War on Want drools its idiocy onto the page

War on Want understands hunger, like all forms of poverty, to be the result of political decisions that are taken by national and international elites, and contested through political action.

Yup, poverty is something that is caused. Rather than it being not-poverty that is something that is caused by human action. Entire drooling idiocy of course.

The default state is indeed that scrub peasantry, that half an acre of maize to feed the family for the year. It\’s everything else that has been made, created, and which has pulled half the world up out of that state.

Meaning, of course, that if you wanted to pull the other half of the world up and out then you\’d copy what pulled the first half out.

This is a gross misrepresentation, seeing that the governments of the G8 have openly committed themselves to expanding the corporate-dominated food system that condemns hundreds of millions to hunger.

It\’s that corporate dominated food system that feeds half the world so much that we all pop from diabetes. It doesn\’t do this by nicking the food from the other half. It does it by making farming more efficient, more productive. Not least by stopping 50% of the food rotting between field and fork.

If we want to bring plentiful food to the starving we therefore want to expand exactly that corporate dominated food system. To deny this is to be despicably racist. Why isn\’t what feeds us pinkish people suitable for those of a darker hue? Why are we allowed to escape peasantry but not them?

And why in fuck are rich whities campaigning to keep the nigger down?

20 thoughts on “War on Want drools its idiocy onto the page”

  1. Some contentious language bro’, surely as night follows day; the ‘left’ and the middle class bleeding hearts brigade – will have their knickers in a twist. Though, the thrust of your piece is unerringly on the money and ‘fed up’ we all are.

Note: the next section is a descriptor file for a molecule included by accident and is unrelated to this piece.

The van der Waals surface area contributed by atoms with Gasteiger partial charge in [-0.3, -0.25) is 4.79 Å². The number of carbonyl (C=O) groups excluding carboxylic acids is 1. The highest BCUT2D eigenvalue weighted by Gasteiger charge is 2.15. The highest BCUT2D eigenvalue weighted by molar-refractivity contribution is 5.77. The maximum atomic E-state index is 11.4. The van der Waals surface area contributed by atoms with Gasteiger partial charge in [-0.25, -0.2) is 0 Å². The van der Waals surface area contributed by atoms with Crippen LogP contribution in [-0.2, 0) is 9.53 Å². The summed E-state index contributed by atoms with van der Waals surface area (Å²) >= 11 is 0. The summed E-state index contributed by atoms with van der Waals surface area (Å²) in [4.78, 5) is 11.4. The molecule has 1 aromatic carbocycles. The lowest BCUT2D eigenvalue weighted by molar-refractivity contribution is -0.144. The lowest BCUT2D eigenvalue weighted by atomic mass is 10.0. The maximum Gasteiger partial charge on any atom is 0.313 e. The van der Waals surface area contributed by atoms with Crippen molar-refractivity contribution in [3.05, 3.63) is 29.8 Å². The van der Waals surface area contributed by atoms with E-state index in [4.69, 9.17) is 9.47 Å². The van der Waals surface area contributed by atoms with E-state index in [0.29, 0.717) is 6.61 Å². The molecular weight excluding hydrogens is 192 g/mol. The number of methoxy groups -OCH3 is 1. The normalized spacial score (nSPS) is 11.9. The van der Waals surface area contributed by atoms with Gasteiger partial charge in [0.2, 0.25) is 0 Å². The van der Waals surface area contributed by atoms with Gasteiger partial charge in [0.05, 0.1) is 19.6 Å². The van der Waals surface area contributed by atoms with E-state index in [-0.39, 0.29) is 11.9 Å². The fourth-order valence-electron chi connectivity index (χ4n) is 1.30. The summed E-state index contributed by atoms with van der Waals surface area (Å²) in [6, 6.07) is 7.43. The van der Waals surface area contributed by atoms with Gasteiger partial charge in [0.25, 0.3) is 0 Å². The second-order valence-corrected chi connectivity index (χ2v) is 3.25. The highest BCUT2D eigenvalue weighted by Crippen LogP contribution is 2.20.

Indeed, some ask, why don’t the indigent peoples of Africa demand more help from their own government and local officials and the answer is – “why should we help you when the West is feeding you and filling our back pockets at the same time”?

    Plus, war on want and action on poverty, save the children etc, etc, should be campaigning to force and harangue the EU – to bin the CAP and therefore the problem would largely be solved.

  2. The language, Edward, as I’m sure you understand, is a vicious, sardonic impersonation of the Guardianista mind. For, as Tim points out, they are indeed the racist ones here.

  3. The world as I see and want it (so I can keep feeling good about doing my manufactured ‘job’) as opposed to reality.

    – Business people like crises ‘cos they can lay people off which is how they have fun.
    – A prime concern is screwing the poor because obviously that makes me richer.
    – If they are black and in Africa, oh, so much better.
    – Making people starve is a good priority too. – White, black no sweat, starve them all.
    They can’t help themselves poor little

    Why is it then that we have enough to eat, if all those shitty global corporations take the above attitudes?

    Is it really so difficult to analyse the real situation and learn a little about the economics of wealth creation?

    Or doesn’t it matter? because I care, I am right and oh so right on and down with whoever I have to be down with thses days.

  4. Scummy political/bureaucratic vermin DO cause poverty–or at least extend poverty past its time–and make all of us poorer than we could be. Poorer than we might be is not “poverty” here in the West–yet, but their antics around the world do hurt the poorest most. WoW is wrong about all poverty being political but some certainly is.
    The wording of the extract alone could be read as being anti-political, anti-socialistic in fact. I’m sure its an out of context quote but it might be a good one to use–“War on Want endorses Free Markets”.

  5. Tim, the evil corporate capitalist megafirms that dominate world agriculture create poverty among scrub peasants by making food so cheap that the scrub peasants can no longer make any money from selling their meagre surplus. Or something.

    Actually I can see the problem side here and it’s exactly the one the west had 100 years ago when agriculture started to seriously mechanise. The economy simply could not develop fast enough to absorb all the labour as it was being made redundant. And while we are all unbelievably better off for the change, being jobless in the middle of a depression is indeed somewhat problematic.